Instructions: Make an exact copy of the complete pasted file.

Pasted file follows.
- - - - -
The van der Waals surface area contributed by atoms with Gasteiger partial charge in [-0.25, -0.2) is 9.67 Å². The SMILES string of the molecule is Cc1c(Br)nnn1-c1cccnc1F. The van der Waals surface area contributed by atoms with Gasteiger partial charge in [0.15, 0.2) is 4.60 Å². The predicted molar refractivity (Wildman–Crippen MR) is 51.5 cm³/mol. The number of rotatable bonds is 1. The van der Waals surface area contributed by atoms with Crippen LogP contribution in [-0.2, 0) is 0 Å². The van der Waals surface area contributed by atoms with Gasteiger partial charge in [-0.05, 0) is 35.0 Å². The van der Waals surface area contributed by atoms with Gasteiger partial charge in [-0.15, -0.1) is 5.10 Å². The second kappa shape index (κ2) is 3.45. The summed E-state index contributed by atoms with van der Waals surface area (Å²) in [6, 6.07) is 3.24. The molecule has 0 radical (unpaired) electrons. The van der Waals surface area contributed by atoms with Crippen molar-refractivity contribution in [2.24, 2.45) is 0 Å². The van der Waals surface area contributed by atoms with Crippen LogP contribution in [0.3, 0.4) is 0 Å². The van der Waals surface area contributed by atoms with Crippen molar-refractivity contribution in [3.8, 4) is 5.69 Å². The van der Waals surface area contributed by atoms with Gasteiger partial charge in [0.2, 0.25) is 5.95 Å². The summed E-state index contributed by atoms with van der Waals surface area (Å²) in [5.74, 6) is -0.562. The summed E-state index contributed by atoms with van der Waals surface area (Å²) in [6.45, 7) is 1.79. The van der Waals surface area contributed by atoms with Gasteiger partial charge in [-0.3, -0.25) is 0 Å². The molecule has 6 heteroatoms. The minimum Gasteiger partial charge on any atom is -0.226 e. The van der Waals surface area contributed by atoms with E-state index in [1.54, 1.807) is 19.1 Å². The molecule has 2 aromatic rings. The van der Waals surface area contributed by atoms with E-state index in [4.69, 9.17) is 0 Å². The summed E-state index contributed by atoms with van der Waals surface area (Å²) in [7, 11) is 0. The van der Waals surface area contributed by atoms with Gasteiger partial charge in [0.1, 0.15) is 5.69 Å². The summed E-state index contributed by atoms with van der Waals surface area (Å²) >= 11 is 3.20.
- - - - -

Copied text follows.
The van der Waals surface area contributed by atoms with Gasteiger partial charge in [-0.25, -0.2) is 9.67 Å². The SMILES string of the molecule is Cc1c(Br)nnn1-c1cccnc1F. The van der Waals surface area contributed by atoms with Gasteiger partial charge in [0.15, 0.2) is 4.60 Å². The predicted molar refractivity (Wildman–Crippen MR) is 51.5 cm³/mol. The number of rotatable bonds is 1. The van der Waals surface area contributed by atoms with Crippen LogP contribution in [-0.2, 0) is 0 Å². The van der Waals surface area contributed by atoms with Gasteiger partial charge in [-0.05, 0) is 35.0 Å². The van der Waals surface area contributed by atoms with Gasteiger partial charge in [-0.15, -0.1) is 5.10 Å². The second kappa shape index (κ2) is 3.45. The summed E-state index contributed by atoms with van der Waals surface area (Å²) in [6, 6.07) is 3.24. The molecule has 0 radical (unpaired) electrons. The van der Waals surface area contributed by atoms with Crippen molar-refractivity contribution in [2.24, 2.45) is 0 Å². The van der Waals surface area contributed by atoms with Crippen LogP contribution in [0.3, 0.4) is 0 Å². The van der Waals surface area contributed by atoms with Crippen molar-refractivity contribution in [3.8, 4) is 5.69 Å². The van der Waals surface area contributed by atoms with Gasteiger partial charge in [0.2, 0.25) is 5.95 Å². The summed E-state index contributed by atoms with van der Waals surface area (Å²) in [5.74, 6) is -0.562. The summed E-state index contributed by atoms with van der Waals surface area (Å²) in [6.45, 7) is 1.79. The van der Waals surface area contributed by atoms with Gasteiger partial charge in [-0.3, -0.25) is 0 Å². The molecule has 6 heteroatoms. The minimum Gasteiger partial charge on any atom is -0.226 e. The van der Waals surface area contributed by atoms with E-state index in [1.54, 1.807) is 19.1 Å². The molecule has 2 aromatic rings. The van der Waals surface area contributed by atoms with E-state index in [4.69, 9.17) is 0 Å². The summed E-state index contributed by atoms with van der Waals surface area (Å²) in [7, 11) is 0. The van der Waals surface area contributed by atoms with Gasteiger partial charge in [0.1, 0.15) is 5.69 Å². The summed E-state index contributed by atoms with van der Waals surface area (Å²) >= 11 is 3.20.